Nearly five months after Gary Locke was elected governor, the state’s campaign watchdog agency has opened an investigation of a controversial campaign brochure.
The brochure, mailed to about 100,000 voters in September, implied that U.S. Sens. Slade Gorton, a Republican, and Patty Murray, a Democrat, supported Democrat Locke in the crowded Democratic primary.
The state Public Disclosure Commission is investigating whether the brochure was truly produced independent of the Locke campaign, as advertised, said Melissa Warheit, commission executive director.
The brochure was produced and distributed by a new political action committee called Friends for a Better Washington. The PAC was bankrolled by three backers with close ties to Locke: Tacoma attorney Charles Herrmann, Kirkland developer Herb Chaffey and the Washington Horsemen’s PAC.
If Locke or his campaign knew about the brochure in advance, state law would have been violated because the brochure was paid for with contributions far in excess of what Locke could have accepted directly.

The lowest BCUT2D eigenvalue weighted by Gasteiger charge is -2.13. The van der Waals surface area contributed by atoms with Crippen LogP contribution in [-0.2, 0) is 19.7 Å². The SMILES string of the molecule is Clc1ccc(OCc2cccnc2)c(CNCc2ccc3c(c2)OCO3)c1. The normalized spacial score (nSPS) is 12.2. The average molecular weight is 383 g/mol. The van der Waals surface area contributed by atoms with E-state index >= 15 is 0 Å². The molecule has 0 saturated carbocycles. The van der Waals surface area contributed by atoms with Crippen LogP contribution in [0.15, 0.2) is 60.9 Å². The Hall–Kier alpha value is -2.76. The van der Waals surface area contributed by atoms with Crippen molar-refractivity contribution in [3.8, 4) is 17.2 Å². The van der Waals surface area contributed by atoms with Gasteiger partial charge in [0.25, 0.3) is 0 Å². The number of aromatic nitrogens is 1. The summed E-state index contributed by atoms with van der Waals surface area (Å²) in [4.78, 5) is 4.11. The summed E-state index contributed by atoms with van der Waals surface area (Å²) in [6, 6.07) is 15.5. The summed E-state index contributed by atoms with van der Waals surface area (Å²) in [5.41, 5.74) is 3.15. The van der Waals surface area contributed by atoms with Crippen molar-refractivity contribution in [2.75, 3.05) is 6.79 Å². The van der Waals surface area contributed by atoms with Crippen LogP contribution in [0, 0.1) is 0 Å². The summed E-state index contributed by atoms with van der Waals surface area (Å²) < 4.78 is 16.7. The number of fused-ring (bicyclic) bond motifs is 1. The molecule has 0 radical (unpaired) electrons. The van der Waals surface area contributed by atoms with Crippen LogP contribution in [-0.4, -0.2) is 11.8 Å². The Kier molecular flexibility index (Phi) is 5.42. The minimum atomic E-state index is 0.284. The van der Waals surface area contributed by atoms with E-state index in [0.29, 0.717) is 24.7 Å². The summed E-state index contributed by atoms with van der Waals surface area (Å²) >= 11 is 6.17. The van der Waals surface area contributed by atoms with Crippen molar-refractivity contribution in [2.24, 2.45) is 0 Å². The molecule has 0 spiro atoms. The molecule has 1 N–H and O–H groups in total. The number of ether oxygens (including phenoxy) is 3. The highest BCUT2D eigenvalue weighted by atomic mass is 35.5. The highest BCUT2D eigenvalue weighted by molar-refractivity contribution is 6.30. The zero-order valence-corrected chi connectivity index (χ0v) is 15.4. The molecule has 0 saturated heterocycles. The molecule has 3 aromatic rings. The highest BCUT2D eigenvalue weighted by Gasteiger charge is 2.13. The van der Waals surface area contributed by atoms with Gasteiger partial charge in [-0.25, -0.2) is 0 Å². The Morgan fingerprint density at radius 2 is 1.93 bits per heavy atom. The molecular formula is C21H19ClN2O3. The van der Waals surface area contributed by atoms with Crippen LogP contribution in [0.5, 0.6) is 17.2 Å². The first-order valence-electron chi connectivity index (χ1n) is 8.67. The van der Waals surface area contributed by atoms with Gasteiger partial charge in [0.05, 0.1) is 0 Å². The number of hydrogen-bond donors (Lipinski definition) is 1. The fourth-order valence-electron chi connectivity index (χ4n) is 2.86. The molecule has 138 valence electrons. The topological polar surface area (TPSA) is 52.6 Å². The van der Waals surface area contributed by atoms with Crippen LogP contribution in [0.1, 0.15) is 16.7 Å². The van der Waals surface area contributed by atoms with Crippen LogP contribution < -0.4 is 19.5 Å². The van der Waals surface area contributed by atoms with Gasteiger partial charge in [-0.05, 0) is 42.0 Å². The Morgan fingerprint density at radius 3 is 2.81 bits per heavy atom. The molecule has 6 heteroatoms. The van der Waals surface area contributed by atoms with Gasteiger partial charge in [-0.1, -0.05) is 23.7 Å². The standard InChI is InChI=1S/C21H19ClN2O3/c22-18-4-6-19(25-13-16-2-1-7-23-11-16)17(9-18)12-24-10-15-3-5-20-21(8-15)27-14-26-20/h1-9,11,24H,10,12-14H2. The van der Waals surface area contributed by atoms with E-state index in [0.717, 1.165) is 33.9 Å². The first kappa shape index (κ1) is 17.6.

The Seattle Post-Intelligencer reported Monday that Herrmann and Chaffey were Locke contributors. Herrmann’s daughter wound up on the Locke campaign payroll; Chaffey tried to sell King County property for a jail site while Locke was King County executive.
The Horsemen’s PAC is presided over by Martin Durkan Sr., whose son, Martin Durkan Jr., is a lobbyist and key Locke supporter.
Warheit said the commission also is investigating whether the brochure violated a state law against false political advertising.
She said the commission’s interest in the brochure was piqued in September, when the Upper Skagit Indian Tribe filed a complaint. It was later withdrawn, but the commission recently decided to launch an investigation anyway, she said.
The treasurer of Friends for a Better Washington, Leif Bentsen, said he would have no comment on the PDC investigation until it is completed.
Locke denounced the brochure during the campaign, saying it illustrated the problems that can occur with so-called “independent expenditures” by supporters. The campaign has refunded about $3,700 to contributors who gave too much cash.
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